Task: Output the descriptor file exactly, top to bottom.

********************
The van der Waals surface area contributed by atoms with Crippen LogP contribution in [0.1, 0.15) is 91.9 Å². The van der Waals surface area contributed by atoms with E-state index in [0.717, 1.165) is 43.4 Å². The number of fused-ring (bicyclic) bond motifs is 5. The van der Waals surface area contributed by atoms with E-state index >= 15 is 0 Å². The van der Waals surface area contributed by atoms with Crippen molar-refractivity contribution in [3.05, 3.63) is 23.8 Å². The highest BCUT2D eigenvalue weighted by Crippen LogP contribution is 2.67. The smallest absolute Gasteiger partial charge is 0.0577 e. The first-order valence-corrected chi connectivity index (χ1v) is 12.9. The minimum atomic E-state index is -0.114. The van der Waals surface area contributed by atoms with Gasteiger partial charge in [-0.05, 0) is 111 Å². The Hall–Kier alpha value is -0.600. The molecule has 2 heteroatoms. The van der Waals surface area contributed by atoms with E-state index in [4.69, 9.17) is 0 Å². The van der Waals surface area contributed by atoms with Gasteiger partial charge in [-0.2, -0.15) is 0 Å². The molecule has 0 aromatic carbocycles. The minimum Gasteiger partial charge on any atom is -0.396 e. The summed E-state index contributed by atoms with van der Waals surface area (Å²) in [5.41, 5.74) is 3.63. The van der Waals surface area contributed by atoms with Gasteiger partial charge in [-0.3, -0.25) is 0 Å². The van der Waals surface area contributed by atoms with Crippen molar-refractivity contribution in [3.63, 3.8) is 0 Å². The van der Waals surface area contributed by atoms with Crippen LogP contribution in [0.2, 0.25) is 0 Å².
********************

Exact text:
The van der Waals surface area contributed by atoms with Crippen LogP contribution in [0.1, 0.15) is 91.9 Å². The van der Waals surface area contributed by atoms with E-state index in [0.717, 1.165) is 43.4 Å². The number of fused-ring (bicyclic) bond motifs is 5. The van der Waals surface area contributed by atoms with E-state index >= 15 is 0 Å². The van der Waals surface area contributed by atoms with Crippen molar-refractivity contribution in [3.05, 3.63) is 23.8 Å². The highest BCUT2D eigenvalue weighted by Crippen LogP contribution is 2.67. The smallest absolute Gasteiger partial charge is 0.0577 e. The first-order valence-corrected chi connectivity index (χ1v) is 12.9. The minimum atomic E-state index is -0.114. The van der Waals surface area contributed by atoms with Gasteiger partial charge in [-0.05, 0) is 111 Å². The Hall–Kier alpha value is -0.600. The molecule has 2 heteroatoms. The van der Waals surface area contributed by atoms with E-state index in [4.69, 9.17) is 0 Å². The van der Waals surface area contributed by atoms with Gasteiger partial charge in [-0.2, -0.15) is 0 Å². The molecule has 0 aromatic carbocycles. The minimum Gasteiger partial charge on any atom is -0.396 e. The summed E-state index contributed by atoms with van der Waals surface area (Å²) in [5.41, 5.74) is 3.63. The van der Waals surface area contributed by atoms with Gasteiger partial charge in [-0.3, -0.25) is 0 Å². The van der Waals surface area contributed by atoms with Crippen molar-refractivity contribution in [3.63, 3.8) is 0 Å². The van der Waals surface area contributed by atoms with Crippen LogP contribution in [0.2, 0.25) is 0 Å².